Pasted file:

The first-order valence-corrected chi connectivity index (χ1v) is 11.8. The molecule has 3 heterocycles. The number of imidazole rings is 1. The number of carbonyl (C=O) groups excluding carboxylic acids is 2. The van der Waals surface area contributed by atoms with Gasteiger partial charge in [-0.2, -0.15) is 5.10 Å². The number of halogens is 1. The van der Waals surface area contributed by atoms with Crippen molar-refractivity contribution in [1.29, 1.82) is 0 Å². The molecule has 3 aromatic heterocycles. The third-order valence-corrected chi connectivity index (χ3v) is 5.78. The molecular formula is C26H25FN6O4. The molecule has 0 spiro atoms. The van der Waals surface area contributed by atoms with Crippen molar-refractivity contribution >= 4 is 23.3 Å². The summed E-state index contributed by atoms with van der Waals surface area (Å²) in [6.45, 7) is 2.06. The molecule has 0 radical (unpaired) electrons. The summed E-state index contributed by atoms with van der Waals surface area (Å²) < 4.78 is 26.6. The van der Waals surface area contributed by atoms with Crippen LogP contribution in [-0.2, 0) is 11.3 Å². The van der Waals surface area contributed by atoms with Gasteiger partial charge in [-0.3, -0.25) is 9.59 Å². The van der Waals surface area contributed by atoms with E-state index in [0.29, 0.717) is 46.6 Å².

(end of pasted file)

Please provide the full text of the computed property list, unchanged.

The first-order valence-corrected chi connectivity index (χ1v) is 11.8. The molecule has 3 heterocycles. The number of imidazole rings is 1. The number of carbonyl (C=O) groups excluding carboxylic acids is 2. The van der Waals surface area contributed by atoms with Gasteiger partial charge in [-0.2, -0.15) is 5.10 Å². The number of halogens is 1. The van der Waals surface area contributed by atoms with Crippen molar-refractivity contribution in [1.29, 1.82) is 0 Å². The molecule has 3 aromatic heterocycles. The third-order valence-corrected chi connectivity index (χ3v) is 5.78. The molecular formula is C26H25FN6O4. The molecule has 0 spiro atoms. The van der Waals surface area contributed by atoms with Crippen molar-refractivity contribution >= 4 is 23.3 Å². The summed E-state index contributed by atoms with van der Waals surface area (Å²) in [6.45, 7) is 2.06. The molecule has 0 radical (unpaired) electrons. The summed E-state index contributed by atoms with van der Waals surface area (Å²) < 4.78 is 26.6. The van der Waals surface area contributed by atoms with Crippen LogP contribution in [-0.2, 0) is 11.3 Å². The van der Waals surface area contributed by atoms with Gasteiger partial charge in [-0.3, -0.25) is 9.59 Å². The van der Waals surface area contributed by atoms with E-state index in [0.29, 0.717) is 46.6 Å².